22 February 2007

Don’t trip up as a new stepfather

You’ve met her - the woman you waited for your whole life. Not only is she attractive, bright and available; she also has a sense of humour, no criminal record … and two kids.

You’ve met her - the woman you waited for your whole life. Not only is she attractive, bright and available; she also has a sense of humour, no criminal record … and two kids.

You and this woman are an item: you have chemistry. You even like the same Ridley Scott movies. But having met her kids, you feel a little out of your depth. You tried playing touch rugby with the boy and he unleashed the ultimate low blow: “You’re not my daddy”. What now?

First, realise that you’re not alone. Millions of stepfathers feel insecure and lonely, never knowing how far their territory extends. Here are 12 principles worth applying.

  • Limit your expectations: Don’t be unrealistic about bonding with the kids, especially when you’re a new face. Remember that you’re a stranger, even if their mother wants to be with you forever;
  • Prepare for challenges: Children constantly try to establish what their boundaries are by pushing against them. As a newcomer, your position in the household will need to be confirmed. Expect a challenge and face up to it when it comes. Have your wits about you – it’s an important moment;
  • Let some things slide: As a counterpoint to the direct challenge, you’ll also be exposed to comments such as “I hate you” and “You’re not my dad”. This is not the time to storm out of the house. Gauge whether the comment is a direct challenge or simply the child’s way of dealing with his insecurities and sadness at the loss of his own father. Harness your partner’s knowledge of her kids on this one;
  • Don’t be an ogre: It’s likely to take two difficult, stressful years before you’re accepted by the kids; Even if your spouse tries to hand all the responsibility for disciplining the child on to you, don’t shoulder it just yet. Spend some time with your partner and establish firm house rules. Tell the kids. Tell them that you’ll both be enforcing them and do so consistently.
  • Set aside adult time: Remember why you two got together in the first place? You enjoyed each other’s company. Don’t lose that. Make an arrangement with grandparents or dependable babysitters and spend some time together, whether at home alone or at a restaurant. Many couples find it useful to set aside a specific night each week, or meet for lunch.
  • Don’t compete: If the kids’ father is still involved with them and is trying to be constructive, you need to respect that and allow the guy the space to do it, even if you regard him as a moron. Also, avoid the temptation to slander him. It’ll backfire and harm everyone.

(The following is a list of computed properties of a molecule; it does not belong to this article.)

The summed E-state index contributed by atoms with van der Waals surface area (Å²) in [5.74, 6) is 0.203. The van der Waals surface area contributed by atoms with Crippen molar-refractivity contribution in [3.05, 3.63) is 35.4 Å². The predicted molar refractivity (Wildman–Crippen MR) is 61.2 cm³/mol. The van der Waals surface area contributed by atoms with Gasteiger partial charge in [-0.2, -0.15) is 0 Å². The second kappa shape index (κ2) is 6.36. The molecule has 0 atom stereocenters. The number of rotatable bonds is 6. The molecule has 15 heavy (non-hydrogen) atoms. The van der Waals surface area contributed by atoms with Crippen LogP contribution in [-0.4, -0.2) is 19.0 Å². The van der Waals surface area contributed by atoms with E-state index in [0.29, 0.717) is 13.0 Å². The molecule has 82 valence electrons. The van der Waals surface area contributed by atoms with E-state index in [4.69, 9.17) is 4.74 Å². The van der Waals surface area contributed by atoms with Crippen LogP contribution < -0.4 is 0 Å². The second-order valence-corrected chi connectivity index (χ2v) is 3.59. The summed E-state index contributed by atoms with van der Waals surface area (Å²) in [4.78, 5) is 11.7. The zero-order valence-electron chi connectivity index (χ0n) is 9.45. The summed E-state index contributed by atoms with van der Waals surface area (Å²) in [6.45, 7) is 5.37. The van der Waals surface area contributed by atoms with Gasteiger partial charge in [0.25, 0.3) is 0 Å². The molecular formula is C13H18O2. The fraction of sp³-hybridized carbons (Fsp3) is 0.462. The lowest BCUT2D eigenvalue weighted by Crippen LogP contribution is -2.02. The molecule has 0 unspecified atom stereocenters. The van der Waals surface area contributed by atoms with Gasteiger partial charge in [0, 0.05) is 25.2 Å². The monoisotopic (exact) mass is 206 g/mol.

• Set an example: Do more than drink beer and flipping TV channels. Remember that your partner’s kids will scrutinize how you treat their mom and judge your place in their lives accordingly. Seek out tasks that will make the household operate smoothly, even if they’re as unglamorous as taking out the garbage and folding the washing. Don’t expect medals, but you might find you’re rewarded in wonderful, intimate ways, particularly if make a habit of pulling more than your weight;
  • Be interested: Kids can smell insincerity a mile away. If they feel betrayed by their own father, they’ll skeptical of your efforts to integrate yourself with their little family. Look for small ways to demonstrate your commitment, such as offering to fetch them from soccer practice, rather than trying big, emotion-laden gestures that Hollywood dishes up;
  • Be interesting: Take them sailing, hiking or some other activity they may not have tried. Tentatively explore ways to find activities that they may not have done with their own father. This will give you the basis for activities that you share with the kids, as well as allowing them to have their own traditions with their biological father, if he’s around. Expect them to hate around half of the activities you introduce them to and move on;
  • Integrate your own kids and your step kids: If you have children of your own from a previous marriage, you have a splendid opportunity to create conflict and emotional upheaval. Miss the opportunity be being conscious of each child’s strengths and weaknesses, and don’t “show up” one child in front of another. Be fair to them all and expect them to compete for your attention by feigning illness, injury and whatever else they can think of;
  • Beware little Lolita: Teenage girls who’re feeling their way around their blossoming sexuality may be drawn to the adult male of the household, who often feels more like a housemate than a father figure. The best way to avoid a potentially devastating explosion is to talk to your partner about it and set some house rules. Your stepdaughter must know that both adults feel it’s inappropriate that she walks around the house in her underwear. And remember: think with your mind, not your crotch.
  • Have one of your own: It may be inappropriate if you’re 65, or if there are already eight kids in the household. But raising a rug rat is likely to help cement the household together. There’s nothing like insomnia and smelly nappies to aid cohesion.

- (William Smook)



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